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Title: Professional autonomy, collaboration with physicians, and moral distress among European intensive care nurses
Authors: Papathanassoglou, Elizabeth 
Kalafati, Maria 
Margarita Giannakopoulou 
Chrysoula Lemonidou 
John W. Albarran 
Karanikola, Maria 
Keywords: Nurses;Critical care nursing;Nurse and physician;Job satisfaction;Physicians;Stress (Psychology)
Category: Health Sciences
Field: Medical and Health Sciences
Issue Date: 2012
Publisher: American Association of Critical-Care Nurses
Source: American journal of critical care, 2012, Volume 21, Issue 2, Pages 41-52
Abstract: Background: Discretionary autonomy is a key factor in enhanced patient outcomes and nurses’ work satisfaction. Among nurses, insufficient autonomy can result in moral distress. Objectives: To explore levels of autonomy among European critical care nurses and potential associations of autonomy with nurse-physician collaboration, moral distress, and nurses’ characteristics. Methods: Descriptive correlational study of a convenience sample of 255 delegates attending a major European critical care conference in 2009. Respondents completed a self-administered questionnaire with validated scales for nurses’ autonomy, nurse-physician collaboration, and moral distress. Results: The mean autonomy score (84.26; SD, 11.7; range, 18–108) and the mean composite (frequency and intensity) moral distress score (73.67; SD, 39.19; range, 0–336) were both moderate. The mean collaboration score was 47.85 (SD, 11.63; range, 7–70). Italian and Greek nurses reported significantly lower nurse-physician collaboration than did other nurses (P < .001). Greek and German nurses reported significantly higher moral distress (P < .001). Autonomy scores were associated with nurse-physician collaboration scores (P < .001) and with a higher frequency of moral distress (P = .04). Associations were noted between autonomy and work satisfaction (P = .001). Frequency of moral distress was associated inversely with collaboration (ρ = −0.339; P < .001) and autonomy (ρ = −0.210; P = .01) and positively with intention to quit (ρ = 0.257; P = .004). Conclusions: In this sample of European intensive care nurses, lower autonomy was associated with increased frequency and intensity of moral distress and lower levels of nurse-physician collaboration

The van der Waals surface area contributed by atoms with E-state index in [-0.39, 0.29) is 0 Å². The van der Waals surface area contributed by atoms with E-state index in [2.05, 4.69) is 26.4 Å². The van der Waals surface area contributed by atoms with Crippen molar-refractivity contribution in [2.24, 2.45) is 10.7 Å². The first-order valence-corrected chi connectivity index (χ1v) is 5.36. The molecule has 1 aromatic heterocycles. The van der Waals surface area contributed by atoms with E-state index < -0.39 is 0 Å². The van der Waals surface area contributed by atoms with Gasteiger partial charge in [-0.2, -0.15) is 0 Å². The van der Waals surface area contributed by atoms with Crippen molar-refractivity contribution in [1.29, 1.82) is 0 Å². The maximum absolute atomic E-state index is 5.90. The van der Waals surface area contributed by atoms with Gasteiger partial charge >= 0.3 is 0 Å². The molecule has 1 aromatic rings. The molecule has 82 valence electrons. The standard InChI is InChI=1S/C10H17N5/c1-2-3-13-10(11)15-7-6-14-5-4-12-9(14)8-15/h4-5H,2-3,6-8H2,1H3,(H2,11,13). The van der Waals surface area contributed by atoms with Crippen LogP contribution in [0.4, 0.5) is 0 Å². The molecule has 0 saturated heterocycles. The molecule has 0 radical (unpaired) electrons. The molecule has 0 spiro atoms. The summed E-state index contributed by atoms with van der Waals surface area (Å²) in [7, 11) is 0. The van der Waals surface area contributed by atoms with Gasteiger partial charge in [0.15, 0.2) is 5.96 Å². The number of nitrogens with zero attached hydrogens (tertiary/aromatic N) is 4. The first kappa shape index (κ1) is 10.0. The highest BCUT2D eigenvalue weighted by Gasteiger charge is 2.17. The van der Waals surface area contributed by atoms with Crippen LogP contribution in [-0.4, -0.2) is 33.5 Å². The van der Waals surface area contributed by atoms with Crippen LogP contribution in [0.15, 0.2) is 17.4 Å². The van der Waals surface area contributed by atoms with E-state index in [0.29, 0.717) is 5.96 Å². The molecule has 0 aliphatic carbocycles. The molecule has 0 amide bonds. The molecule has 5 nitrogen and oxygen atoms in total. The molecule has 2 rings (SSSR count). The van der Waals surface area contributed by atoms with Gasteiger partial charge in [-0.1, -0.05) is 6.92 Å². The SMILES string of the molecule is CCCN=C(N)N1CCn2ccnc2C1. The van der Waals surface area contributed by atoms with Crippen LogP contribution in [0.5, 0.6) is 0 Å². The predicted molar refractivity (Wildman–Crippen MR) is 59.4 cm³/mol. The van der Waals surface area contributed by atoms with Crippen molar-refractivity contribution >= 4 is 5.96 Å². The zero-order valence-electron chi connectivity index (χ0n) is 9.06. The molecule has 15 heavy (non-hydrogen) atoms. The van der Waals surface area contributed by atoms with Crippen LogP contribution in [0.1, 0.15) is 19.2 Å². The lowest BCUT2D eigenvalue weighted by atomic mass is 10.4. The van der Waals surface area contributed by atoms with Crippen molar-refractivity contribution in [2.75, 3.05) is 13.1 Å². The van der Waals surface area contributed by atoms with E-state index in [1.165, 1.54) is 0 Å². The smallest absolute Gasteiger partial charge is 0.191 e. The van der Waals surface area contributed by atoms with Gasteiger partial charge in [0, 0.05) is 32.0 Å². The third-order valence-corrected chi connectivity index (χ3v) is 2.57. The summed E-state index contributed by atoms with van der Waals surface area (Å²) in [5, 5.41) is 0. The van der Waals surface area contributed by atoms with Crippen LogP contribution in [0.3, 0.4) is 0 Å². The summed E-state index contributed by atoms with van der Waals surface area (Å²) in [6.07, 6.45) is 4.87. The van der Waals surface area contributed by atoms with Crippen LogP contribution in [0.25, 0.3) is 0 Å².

ISSN: 1062-3264
DOI: 10.4037/ajcc2012205
Rights: © 2012 American Association of Critical-Care Nurses
Type: Article
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